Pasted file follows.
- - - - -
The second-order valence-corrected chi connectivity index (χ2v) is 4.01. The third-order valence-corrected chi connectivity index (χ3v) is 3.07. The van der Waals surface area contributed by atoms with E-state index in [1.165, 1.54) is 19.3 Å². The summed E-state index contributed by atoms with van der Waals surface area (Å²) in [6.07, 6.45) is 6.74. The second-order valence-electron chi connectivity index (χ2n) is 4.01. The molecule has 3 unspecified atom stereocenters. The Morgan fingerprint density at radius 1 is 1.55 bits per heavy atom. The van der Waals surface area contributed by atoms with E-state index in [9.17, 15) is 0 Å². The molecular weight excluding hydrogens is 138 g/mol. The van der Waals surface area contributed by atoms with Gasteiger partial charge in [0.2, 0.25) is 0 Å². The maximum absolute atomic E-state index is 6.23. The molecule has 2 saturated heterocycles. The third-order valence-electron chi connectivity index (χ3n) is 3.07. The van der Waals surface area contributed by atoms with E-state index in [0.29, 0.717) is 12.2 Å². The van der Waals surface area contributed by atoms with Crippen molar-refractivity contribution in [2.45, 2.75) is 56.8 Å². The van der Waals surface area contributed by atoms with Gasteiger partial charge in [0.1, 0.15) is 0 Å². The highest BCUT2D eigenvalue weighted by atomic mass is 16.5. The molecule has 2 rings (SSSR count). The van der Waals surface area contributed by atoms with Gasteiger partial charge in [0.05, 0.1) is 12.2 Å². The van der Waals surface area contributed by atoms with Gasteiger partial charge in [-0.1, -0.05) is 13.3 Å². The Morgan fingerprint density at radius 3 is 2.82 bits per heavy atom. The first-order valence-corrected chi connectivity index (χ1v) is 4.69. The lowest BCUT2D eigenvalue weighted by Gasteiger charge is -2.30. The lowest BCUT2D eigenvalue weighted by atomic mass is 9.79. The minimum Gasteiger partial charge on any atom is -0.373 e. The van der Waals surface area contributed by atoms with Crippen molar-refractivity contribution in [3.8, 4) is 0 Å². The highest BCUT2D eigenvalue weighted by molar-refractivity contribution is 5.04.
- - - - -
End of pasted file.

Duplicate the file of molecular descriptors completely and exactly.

The second-order valence-corrected chi connectivity index (χ2v) is 4.01. The third-order valence-corrected chi connectivity index (χ3v) is 3.07. The van der Waals surface area contributed by atoms with E-state index in [1.165, 1.54) is 19.3 Å². The summed E-state index contributed by atoms with van der Waals surface area (Å²) in [6.07, 6.45) is 6.74. The second-order valence-electron chi connectivity index (χ2n) is 4.01. The molecule has 3 unspecified atom stereocenters. The Morgan fingerprint density at radius 1 is 1.55 bits per heavy atom. The van der Waals surface area contributed by atoms with E-state index in [9.17, 15) is 0 Å². The molecular weight excluding hydrogens is 138 g/mol. The van der Waals surface area contributed by atoms with Gasteiger partial charge in [0.2, 0.25) is 0 Å². The maximum absolute atomic E-state index is 6.23. The molecule has 2 saturated heterocycles. The third-order valence-electron chi connectivity index (χ3n) is 3.07. The van der Waals surface area contributed by atoms with E-state index in [0.29, 0.717) is 12.2 Å². The van der Waals surface area contributed by atoms with Crippen molar-refractivity contribution in [2.45, 2.75) is 56.8 Å². The van der Waals surface area contributed by atoms with Gasteiger partial charge in [0.1, 0.15) is 0 Å². The highest BCUT2D eigenvalue weighted by atomic mass is 16.5. The molecule has 2 rings (SSSR count). The van der Waals surface area contributed by atoms with Gasteiger partial charge in [0.05, 0.1) is 12.2 Å². The van der Waals surface area contributed by atoms with Gasteiger partial charge in [-0.1, -0.05) is 13.3 Å². The Morgan fingerprint density at radius 3 is 2.82 bits per heavy atom. The first-order valence-corrected chi connectivity index (χ1v) is 4.69. The lowest BCUT2D eigenvalue weighted by Gasteiger charge is -2.30. The lowest BCUT2D eigenvalue weighted by atomic mass is 9.79. The minimum Gasteiger partial charge on any atom is -0.373 e. The van der Waals surface area contributed by atoms with Crippen molar-refractivity contribution in [3.8, 4) is 0 Å². The highest BCUT2D eigenvalue weighted by molar-refractivity contribution is 5.04.